In my book Now You See It, as you point out I have indeed contributed to the confusion by using data visualization as an umbrella term that includes both information visualization and scientific visualization. Apparently, at the time, I was trying to differentiate these related terms in a way that differs from my current thinking. It has been many years since I’ve read the particular excerpt that you mentioned. So, I readily admit that my own thinking on these matters is not written in stone and shares in contributing to the confusion.

Regarding the Cleveland Museum of Art’s online collection, I do not consider this a data visualization. It is a collection of photos. The fact that you call this a data visualization nicely illustrates the overly broad use of the term that I’m trying to avoid. At this moment, I am sitting in my office. If I look out the window, I see a collection of visual objects (trees, houses, cars, etc.). Is that a data visualization? It is visual and it provides information. We use definitions to draw the lines in meaningful and useful ways. As a data visualization practitioner, I do not consider photography a necessary part of my skillset. In the separate comment that you posted a moment ago, you asked “What confusion would be generated by broadening the definition?” You have illustrated the confusion that concerns me by citing the museums photos of its exhibits as a data visualization. Terms become useless if they don’t have particular meanings.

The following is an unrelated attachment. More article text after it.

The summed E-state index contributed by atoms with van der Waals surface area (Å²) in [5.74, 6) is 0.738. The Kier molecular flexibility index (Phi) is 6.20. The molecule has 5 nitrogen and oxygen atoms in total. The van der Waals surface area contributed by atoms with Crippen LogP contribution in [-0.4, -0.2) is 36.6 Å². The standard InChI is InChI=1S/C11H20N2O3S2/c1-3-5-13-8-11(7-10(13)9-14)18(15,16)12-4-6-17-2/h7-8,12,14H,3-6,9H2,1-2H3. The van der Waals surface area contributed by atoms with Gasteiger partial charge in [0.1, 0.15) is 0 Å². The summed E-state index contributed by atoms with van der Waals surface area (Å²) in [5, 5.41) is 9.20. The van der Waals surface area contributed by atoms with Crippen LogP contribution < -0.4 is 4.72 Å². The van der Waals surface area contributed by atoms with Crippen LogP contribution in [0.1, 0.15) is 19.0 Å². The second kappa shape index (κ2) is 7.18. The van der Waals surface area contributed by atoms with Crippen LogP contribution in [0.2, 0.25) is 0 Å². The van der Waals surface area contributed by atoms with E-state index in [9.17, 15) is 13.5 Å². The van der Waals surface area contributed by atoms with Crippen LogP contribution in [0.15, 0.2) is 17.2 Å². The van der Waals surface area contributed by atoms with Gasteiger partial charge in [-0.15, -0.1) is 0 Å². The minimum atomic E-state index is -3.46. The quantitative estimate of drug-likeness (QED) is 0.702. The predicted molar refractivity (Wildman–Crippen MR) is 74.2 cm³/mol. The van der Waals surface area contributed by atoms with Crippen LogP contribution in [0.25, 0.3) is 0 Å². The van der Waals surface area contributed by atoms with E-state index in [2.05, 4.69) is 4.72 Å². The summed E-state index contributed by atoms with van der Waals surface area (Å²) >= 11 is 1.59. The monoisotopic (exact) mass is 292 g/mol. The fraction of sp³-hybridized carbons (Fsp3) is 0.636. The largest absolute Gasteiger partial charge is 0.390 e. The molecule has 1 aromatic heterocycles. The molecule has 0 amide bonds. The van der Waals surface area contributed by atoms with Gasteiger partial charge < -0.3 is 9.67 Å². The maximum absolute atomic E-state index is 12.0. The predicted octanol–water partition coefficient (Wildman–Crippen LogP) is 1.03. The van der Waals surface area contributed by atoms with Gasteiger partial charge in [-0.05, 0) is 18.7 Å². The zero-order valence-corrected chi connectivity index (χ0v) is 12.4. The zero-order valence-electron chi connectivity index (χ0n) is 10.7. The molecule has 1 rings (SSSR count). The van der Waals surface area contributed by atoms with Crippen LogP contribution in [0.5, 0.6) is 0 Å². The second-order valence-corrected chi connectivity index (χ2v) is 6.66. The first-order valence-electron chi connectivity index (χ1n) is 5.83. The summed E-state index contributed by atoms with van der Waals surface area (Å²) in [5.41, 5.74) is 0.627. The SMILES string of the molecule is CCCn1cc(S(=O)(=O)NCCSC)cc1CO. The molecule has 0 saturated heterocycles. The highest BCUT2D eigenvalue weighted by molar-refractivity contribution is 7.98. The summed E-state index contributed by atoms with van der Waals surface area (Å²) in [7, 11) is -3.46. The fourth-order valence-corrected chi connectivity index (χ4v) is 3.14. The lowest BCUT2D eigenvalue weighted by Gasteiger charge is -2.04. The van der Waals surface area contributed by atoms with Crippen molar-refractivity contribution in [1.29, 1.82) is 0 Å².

By Jonathon Carrell. September 1st, 2016 at 9:32 am


Can we not just leave the definition as this?

“Data visualization is the graphical display of abstract information for two purposes: sense-making (also called data analysis) and communication.” -Stephen Few

In an article attributed to you, it is stated;

“Although data visualization usually features relationships between quantitative values, it can also display relationships that are not quantitative in nature. For instance, the connections between people on a social networking site such as Facebook or between suspected terrorists can be displayed using a node and link visualization. In the following example, people are the nodes, represented as circles, and their relationships are the links, represented as lines that connect them.

Visualizations that feature relationships between entities, such as the people in the example above, can be enriched with the addition of quantitative information as well. For example, the number of times that any two people have interacted could be represented by the thickness of the line that connects them.” – Stephen Few